Celebrating students and graduates across the territory

Doug Graham, MLA for Porter Creek North

As submitted to the Whitehorse Star on Friday, June 10, 2016
by Doug Graham, Minister of Education

As the Minister of Education, and on behalf of my Yukon Party Caucus colleagues, I want to first take the opportunity to congratulate all our graduating students across the territory. Whether you are moving from elementary to secondary school, earning your high school diploma, or completing a program at Yukon College or elsewhere, we applaud you for all you have accomplished over the course of the school year.

These past few weeks, my colleagues and I have been honoured to attend your graduation events across the territory and to congratulate you in person. We have met many exceptional students who will certainly go on to do great things.

In particular, I want to recognize the students and graduating class of F.H. Collins Secondary, who underwent a huge transition this year. Your ability to make the move to a brand new building in the middle of a school year and take it in your stride is remarkable.

I also want to recognize all First Nations graduates who have worked to be proud representatives of your heritage and values throughout your school careers. The Premier and his wife attended this year’s First Nations graduation ceremony, and were very impressed with all the students as well as the inclusion of First Nations culture in the ceremony as well.

F.H. Collins Opening

Education Minister Doug Graham at the official opening of the new F.H. Collins Secondary School, greeting his old friend and former F.H. student Joe Jack and congratulating him on his recent post-secondary degree.

Some of this year’s high school graduates will depart to obtain a degree outside Yukon, while others will take advantage of the many post-secondary programs offered by Yukon College. Wherever graduates go, the Department of Education provides support to enhance their potential for academic success.

For those remaining in the territory, exciting things are happening at Yukon College.

Our government has committed $1.5 million over three years to help the college work toward becoming Yukon’s first university.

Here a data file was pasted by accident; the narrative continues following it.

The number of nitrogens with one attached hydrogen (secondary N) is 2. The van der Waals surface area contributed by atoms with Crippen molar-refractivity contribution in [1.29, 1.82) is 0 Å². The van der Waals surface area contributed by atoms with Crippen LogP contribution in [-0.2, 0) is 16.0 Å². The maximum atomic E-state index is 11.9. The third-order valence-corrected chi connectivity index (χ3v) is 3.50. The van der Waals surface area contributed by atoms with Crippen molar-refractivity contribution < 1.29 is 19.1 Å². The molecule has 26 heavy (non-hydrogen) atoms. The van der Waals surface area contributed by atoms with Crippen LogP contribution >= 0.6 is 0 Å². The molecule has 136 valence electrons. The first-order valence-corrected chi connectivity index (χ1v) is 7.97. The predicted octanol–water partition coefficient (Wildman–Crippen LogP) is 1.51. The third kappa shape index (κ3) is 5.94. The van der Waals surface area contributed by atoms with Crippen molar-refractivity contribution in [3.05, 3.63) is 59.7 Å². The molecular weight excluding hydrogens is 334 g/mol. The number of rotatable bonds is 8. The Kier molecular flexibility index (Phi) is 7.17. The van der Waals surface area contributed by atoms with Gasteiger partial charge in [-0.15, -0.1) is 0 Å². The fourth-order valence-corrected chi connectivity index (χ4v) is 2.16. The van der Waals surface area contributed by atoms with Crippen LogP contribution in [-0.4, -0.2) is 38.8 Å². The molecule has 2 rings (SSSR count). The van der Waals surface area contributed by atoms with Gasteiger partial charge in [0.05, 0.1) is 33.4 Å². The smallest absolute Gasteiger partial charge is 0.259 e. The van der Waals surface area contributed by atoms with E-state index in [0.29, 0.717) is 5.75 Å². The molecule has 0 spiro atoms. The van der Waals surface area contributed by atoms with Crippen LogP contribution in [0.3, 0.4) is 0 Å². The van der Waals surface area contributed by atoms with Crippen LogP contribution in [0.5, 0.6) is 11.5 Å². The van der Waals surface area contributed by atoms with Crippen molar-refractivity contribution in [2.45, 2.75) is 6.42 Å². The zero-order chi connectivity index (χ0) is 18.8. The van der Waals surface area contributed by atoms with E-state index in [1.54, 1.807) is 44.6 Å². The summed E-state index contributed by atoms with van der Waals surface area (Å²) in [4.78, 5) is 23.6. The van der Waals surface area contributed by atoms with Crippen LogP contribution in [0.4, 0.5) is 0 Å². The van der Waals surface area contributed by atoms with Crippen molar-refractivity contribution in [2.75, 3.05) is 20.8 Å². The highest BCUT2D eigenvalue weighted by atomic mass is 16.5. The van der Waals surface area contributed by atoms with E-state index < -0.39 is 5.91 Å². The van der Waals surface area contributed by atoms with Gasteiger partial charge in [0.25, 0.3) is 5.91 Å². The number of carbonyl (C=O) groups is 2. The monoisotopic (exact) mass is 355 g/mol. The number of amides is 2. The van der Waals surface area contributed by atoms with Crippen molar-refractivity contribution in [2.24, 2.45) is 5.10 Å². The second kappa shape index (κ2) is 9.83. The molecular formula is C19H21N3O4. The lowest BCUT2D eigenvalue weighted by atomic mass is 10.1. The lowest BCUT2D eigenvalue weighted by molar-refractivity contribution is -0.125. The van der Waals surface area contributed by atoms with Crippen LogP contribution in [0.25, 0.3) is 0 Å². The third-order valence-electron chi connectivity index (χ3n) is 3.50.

In addition, we have dedicated $1.25 million for further development of the Yukon College campus, including work to repair the building envelope, upgrade lighting and enhance accessibility. Planning for further changes is also underway.

The coming academic year brings improvements to the Student Financial Assistance Act, particularly in regard to eligibility requirements and distribution of the Yukon Grant. While I encourage all students and their families to visit the Student Financial Assistance site and read all the changes, I have included a few highlights below.

Under the new Act, there will no longer be restrictions on receiving the Yukon Grant if you are also funded by the Government of Canada or your First Nation, and the grant will now be calculated on a weekly basis, allowing a maximum of 170 weeks of funding. Likewise, if you receive the Student Training Allowance for upgrading, you may now receive 68 weeks of additional funding without using any of the 170 weeks allocated toward the Yukon Grant.

These changes were brought forward and passed in the Yukon Legislative Assembly to address concerns from students, educators, First Nation governments and a number of other stakeholders. They will ensure that funding for all Yukon students enrolled in post-secondary education is distributed in an equitable, yet fiscally-responsible way.

While our government has been working diligently to improve support for post-secondary students, we are also always working hard for our elementary and high school students here at home.

This year’s budget offers $520,000 to Yukon school councils to cover a portion of the expenses for essential school supplies, to reduce the financial burden on families who face many costs at the start of a school year.

Once the essential supplies have been provided, school councils will work with their schools and spend any remaining dollars based on the unique needs of their school communities. For example, the money could cover school fees or costs associated with extra-curricular activities such as sports teams or school clubs.